It just makes no sense for a child to willfully exclude himself from friends or family. Below is a true story about isolation that involves absolutism and Asperger’s. A child diagnosed with Asperger’s happily socialized with friends and family, then decided to isolate himself for about 20 years. He had to learn to unravel the absolute rules that created his decision to make himself lonelier and lonelier. Your child might have a similar experience to Eric, described below.
Eric was diagnosed at a young age with Asperger’s Syndrome. His earliest memories include playing in his yard, as well as at playgrounds with kids his age. He had fun running around on jungle gyms and can recall great details playing soccer and freeze tag with other children. He also enjoying speaking with neighbors under his mom’s supervision as they walked their dog. He was a happy toddler.
Eric’s experience changed once he was enrolled in school as a pre-K student. He recalls in minute details his teacher telling the class that the sun, going outside, was dangerous and that they must always use sunscreen or they could get cancer.
This filled him with crippling fear. An adult, a trusted teacher, told him he was going to get sick if he went outside. It had to be true, right?
The PSA he saw on TV a short time later was seemingly harmless, beneficial even to most. A grieving woman was sharing her experiences about her beloved husband. Young Eric, who listened to any rule, was fixated on the story. He felt the narrator spoke specifically to him about her beloved husband, who enjoyed mowing the grass, and which ultimately led to skin cancer from too much sun exposure. The wife on the screen spoke through tears about her husband’s painful and long battle with cancer. Eric heard the message clearly; He must avoid the sun or he would die.
Eric refused to go outside. Almost overnight, he went from a child who loved being part of his neighborhood to a nervous child who would fight with his parents any time he had to leave the house. Finally, they went to see a therapist. The therapist, almost immediately, diagnosed him with Asperger’s. After all, Eric was displaying antisocial behavior, preferring to be by himself than to be outside. That’s all the information this therapist needed. He wanted to be in his home, so he was antisocial. Eric was antisocial so he must have Asperger’s Syndrome. Every professional sought out by Eric’s parents only noticed his behaviors instead of asking what bothered Eric.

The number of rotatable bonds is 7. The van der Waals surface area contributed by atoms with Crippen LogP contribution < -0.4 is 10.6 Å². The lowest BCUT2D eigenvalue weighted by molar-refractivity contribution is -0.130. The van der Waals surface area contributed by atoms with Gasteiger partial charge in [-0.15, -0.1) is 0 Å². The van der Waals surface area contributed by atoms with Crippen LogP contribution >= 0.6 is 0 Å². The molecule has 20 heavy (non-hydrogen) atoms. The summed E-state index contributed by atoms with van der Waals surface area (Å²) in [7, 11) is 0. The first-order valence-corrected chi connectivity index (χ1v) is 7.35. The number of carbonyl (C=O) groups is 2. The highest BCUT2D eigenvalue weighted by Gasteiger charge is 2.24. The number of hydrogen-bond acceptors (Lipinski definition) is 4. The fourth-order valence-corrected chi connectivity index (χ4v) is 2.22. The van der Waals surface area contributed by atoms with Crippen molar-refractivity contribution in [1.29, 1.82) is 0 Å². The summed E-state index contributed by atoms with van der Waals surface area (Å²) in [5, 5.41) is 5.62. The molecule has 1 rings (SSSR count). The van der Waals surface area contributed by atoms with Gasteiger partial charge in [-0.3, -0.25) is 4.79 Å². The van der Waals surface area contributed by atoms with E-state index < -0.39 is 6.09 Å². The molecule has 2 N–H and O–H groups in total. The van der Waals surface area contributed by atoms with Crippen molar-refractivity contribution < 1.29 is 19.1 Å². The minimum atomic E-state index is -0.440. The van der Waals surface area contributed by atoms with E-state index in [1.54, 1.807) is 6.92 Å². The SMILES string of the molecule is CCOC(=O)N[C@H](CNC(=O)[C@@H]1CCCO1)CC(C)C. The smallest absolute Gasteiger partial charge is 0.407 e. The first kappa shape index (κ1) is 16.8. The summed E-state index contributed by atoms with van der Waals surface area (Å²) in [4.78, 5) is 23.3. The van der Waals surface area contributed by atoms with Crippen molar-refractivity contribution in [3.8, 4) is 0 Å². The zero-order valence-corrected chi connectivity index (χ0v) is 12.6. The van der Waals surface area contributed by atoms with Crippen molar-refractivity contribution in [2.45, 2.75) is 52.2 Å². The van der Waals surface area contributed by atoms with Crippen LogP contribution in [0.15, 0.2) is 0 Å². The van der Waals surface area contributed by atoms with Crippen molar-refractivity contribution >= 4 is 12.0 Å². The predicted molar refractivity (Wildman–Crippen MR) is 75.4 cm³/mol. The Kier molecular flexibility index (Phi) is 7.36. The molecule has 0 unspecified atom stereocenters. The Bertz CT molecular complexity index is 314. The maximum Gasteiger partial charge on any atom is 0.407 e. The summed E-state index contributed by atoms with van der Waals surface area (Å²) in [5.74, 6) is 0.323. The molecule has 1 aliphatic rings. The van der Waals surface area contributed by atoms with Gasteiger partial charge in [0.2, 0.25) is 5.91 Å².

Of course Eric didn’t one day lose his desire to go outside. He did not, in fact, become antisocial. Instead, he heard a strong message from his teacher about the dangers of the sun, followed by a PSA explaining the dangers of sun exposure.
What’s going on with Eric? Absolutism
Eric was seeing his world in terms of absolutes; that is, he shouldn’t go outside or something bad would happen to him. It is this sense of absolutism in Eric at needs to be studied to fully treat individuals with Asperger’s Syndrome. In all individuals with Asperger’s, absolutism and Asperger’s Syndrome are completely linked. These issues can only be addressed in a constructive way once we shift our focus from the behaviors to the root commonality: Asperger’s patients see the world in absolutes.
How was this spotted, you might ask?
Eric and his family were fortunate enough, working with Richard Kaplan of Resource Education Solutions, to realize that Eric is in fact very social, and likes to share his stories. He spoke about looking out his window of his house, and seeing all his old friends playing. He absolutely prevented himself from joining in. Eric was convinced absolutely, that the sun would give him cancer, causing a horrific, painful death. He verbalized this fear to nobody. The professionals convinced his parents, and Eric, that he prefers to live a solitary life. It’s now evident that Eric’s absolutism and Asperger’s amplified his simple decision and began a long, vicious cycle.
Today, Eric has recently learned to grill outside. He does not rush from his car inside to shelter or from his house to his car. How does he begin to transform himself?
He has been fortuitous enough to find an adult social skills group, called “Think!Tank,” a place where he became comfortable enough to share many of his concerns with others who have Asperger’s. They appreciate his company, and in turn he offers suggestions for other members inclined to share their problems. He will never miss a meeting. He finds it gratifying and enjoys his friends.
Asperger’s is all about absolutism. Absolutism and Asperger’s are closely tied. So if Eric enjoys the company of others, and always has, he therefore prioritized his absolutism over socializing.
Written by Richard Kaplan Med.Sp.ed and Simon Huebner
Resource Education Solutions
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